Date of Award


Document Type


Degree Name

Master of Medicine (MMed)

First Supervisor/Advisor

Dr. Patricia Muthaura

Second Supervisor/Advisor

Prof. Lucy Muchiri

Third Supervisor/Advisor

Dr. Samuel Gakinya


Pathology (East Africa)


Background: Cervical cancer is a main concern of women’s health globally. In Kenya, Cervical cancer is the second most common cancer in women and the leading causes of cancer related deaths.

Several screening methods exist including cytology, human papilloma virus DNA test and visual inspection with Acetic Acid or Lugol’s Iodine (VIA/VILI). The current screening rate uptake in Kenya is poor, HPV DNA self-sampling may have a role in increasing the screening uptake as many studies have shown that self-sampling for HPV DNA testing is acceptable, though some others favoured over self-sampling. This study aims to assess whether vaginal HPV self-sampling is acceptable to women, and if the results are adequate compared to cervical samples taken by health care provider (HCP).

Study objective: Primary objective: to determine the acceptability of vaginal self-sampling for HPV DNA testing in cervical cancer screening among women attending tertiary hospital clinics in Kenya.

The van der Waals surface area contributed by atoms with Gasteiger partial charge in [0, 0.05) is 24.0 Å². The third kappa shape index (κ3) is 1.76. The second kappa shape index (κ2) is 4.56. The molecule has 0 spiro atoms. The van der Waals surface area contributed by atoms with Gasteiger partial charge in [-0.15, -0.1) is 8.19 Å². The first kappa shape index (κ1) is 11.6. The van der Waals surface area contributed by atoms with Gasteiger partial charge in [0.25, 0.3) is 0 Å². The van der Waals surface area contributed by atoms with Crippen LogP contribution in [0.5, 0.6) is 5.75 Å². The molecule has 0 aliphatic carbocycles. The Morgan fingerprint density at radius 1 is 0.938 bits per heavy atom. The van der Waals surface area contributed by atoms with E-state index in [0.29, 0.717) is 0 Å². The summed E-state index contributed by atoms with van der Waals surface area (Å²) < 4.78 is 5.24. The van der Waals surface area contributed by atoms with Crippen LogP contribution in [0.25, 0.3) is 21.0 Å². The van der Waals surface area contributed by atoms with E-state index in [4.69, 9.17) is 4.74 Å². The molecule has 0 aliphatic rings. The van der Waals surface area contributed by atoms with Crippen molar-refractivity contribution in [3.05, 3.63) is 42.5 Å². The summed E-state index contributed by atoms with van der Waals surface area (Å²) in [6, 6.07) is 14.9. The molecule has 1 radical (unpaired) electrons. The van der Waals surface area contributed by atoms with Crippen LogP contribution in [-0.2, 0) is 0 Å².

Secondary objective: to determine the adequacy of self-sampling for HPV DNA compared to HCP sampling.

Materials and Methods: A Cross sectional study was conducted at the gynaecology clinic from December 2018 to February 2019. One hundred twenty-four (124) women between 30 to 65 years of age were recruited. Women underwent self-sampling for HPV DNA, HCP sampling and Pap smear. Afterwards, the participants filled a post self-sampling acceptability questionnaire. A Likert scale was used to assess patient’s acceptance to self-collected sampling.

Results: The mean age of the participants was 40.3years. The overall acceptability score for self-sampling was 23.2 out of 25 indicating a high acceptability rate for HPV DNA self-sampling. For the adequacy, a Cohen kappa of 0.935 was found which indicates a high level of agreement among the self –sampling and HCP collected samples. The HPV DNA prevalence was 15.3% in HCP samples and 13.7 in self-samples.

Conclusion: The study demonstrated that HPV DNA self – sampling was highly acceptable and concordance rate was high between the self –sampling and the HCP sample results. Therefore, it is hoped that self- collection may have potential for increasing cervical cancer screening in Kenya.

Included in

Pathology Commons